If patients have symptomatic arthritis in either the medial or lateral part of the knee as well as instability from ACL deficiency, then depending upon the patient’s age and intended future activities, they may be suitable for a combined ACL reconstruction and high tibial osteotomy. This surgery is a “joint salvage” procedure with a view to achieving a more stable and pain improved knee and quite often, with a view to delaying or avoiding knee replacement.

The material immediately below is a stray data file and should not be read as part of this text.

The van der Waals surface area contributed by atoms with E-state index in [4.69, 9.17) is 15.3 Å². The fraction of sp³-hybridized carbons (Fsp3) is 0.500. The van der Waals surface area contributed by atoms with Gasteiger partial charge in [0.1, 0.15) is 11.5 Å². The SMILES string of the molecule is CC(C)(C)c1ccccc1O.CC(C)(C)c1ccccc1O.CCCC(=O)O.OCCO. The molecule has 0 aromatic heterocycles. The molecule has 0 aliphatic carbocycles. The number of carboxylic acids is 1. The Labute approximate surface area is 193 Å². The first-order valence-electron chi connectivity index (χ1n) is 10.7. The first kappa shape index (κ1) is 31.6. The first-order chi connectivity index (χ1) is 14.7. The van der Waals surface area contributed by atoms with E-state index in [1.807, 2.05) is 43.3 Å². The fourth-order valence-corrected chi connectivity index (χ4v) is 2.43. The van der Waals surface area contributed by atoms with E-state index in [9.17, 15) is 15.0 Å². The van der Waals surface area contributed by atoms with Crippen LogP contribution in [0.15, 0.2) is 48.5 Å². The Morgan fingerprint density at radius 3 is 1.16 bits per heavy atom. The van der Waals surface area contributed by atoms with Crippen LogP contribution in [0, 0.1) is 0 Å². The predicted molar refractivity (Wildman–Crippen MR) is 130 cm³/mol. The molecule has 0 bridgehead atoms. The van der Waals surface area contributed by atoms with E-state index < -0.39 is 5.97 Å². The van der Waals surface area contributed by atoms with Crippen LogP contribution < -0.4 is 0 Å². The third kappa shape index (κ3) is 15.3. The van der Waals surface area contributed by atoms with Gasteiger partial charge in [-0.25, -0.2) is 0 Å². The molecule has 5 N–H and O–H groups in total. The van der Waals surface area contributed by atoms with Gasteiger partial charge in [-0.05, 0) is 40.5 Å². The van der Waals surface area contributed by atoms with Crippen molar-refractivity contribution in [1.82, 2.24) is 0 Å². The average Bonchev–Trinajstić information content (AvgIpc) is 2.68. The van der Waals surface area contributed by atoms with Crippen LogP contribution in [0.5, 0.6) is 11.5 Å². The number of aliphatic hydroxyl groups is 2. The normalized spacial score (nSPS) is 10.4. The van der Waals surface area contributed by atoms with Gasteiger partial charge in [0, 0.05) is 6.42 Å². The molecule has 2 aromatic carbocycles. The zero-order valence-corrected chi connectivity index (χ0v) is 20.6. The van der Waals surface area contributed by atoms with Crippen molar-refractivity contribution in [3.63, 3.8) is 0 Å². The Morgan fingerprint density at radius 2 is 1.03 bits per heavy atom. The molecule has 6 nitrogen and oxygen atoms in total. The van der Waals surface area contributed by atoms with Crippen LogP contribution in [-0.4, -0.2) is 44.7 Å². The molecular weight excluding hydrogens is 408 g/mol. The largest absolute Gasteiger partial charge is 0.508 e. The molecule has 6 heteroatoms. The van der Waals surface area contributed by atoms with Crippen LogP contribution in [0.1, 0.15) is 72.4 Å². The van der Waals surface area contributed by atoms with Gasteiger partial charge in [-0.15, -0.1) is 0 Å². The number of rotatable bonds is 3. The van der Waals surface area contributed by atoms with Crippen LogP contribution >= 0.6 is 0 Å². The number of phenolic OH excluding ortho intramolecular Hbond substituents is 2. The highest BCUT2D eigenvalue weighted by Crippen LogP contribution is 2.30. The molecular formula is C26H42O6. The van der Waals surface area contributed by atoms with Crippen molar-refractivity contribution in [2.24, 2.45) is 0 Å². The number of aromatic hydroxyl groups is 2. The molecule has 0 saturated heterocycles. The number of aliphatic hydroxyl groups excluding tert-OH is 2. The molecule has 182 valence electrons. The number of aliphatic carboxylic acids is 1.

Patients who have both medial compartment arthritis of the knee and anterior cruciate ligament deficiency can experience symptoms of both arthritis (pain, swelling, stiffness) and instability (giving way with change in direction) which together result in a significant loss of confidence with the affected lower limb. This combination of pathology usually arises from a longstanding ACL deficiency, where patients have either not undergone an ACL reconstruction, or have done so, but experienced ACL insufficiency from graft attenuation over time or repeat injury and re-rupture. The ACL helps keep the knee stable both in the frontal (sagittal) and side to side (coronal) planes, and when it is ruptured, the weight-bearing axis begins to migrate from towards the middle of the knee instead towards the medial or innermost part of the knee and also as the tibia begins to sublux forward, more through the posterior zones of the knee. Thus the natural history with ACL insufficiency is that over time, the posterior and medial most part of the tibia wears down to bone and the knee develops progressive bowing and can also develop a flexion contracture, with difficulty getting the leg out straight. Usually once patients begin experiencing pain with prolonged standing or walking or pain at rest, more so than the knee continuing to give way, they seek out medical attention. It is important to establish what the goals are for the patient, whether they are interested in attempting to perform high impact (jogging, running, jumping) or change in direction (tennis, squash, touch football) type activities in the future. A consideration of their goals plus the patient’s age will usually help decide whether knee reconstruction with either high tibial osteotomy (HTO) or HTO and ACL reconstruction together are the best options; or whether knee replacement with either total knee replacement (TKR) or unicompartmental (partial) knee replacement (UKR) and ACL reconstruction is the better way forward. The longest rehabilitation schedule for almost all knee procedures is that required for a high tibial osteotomy performed using opening wedge technique with bone grafting, needing crutches for at least three and often four months, with a much shorter rehabilitation schedule for a total knee replacement, which in the majority of cases only requires crutches for one to two weeks.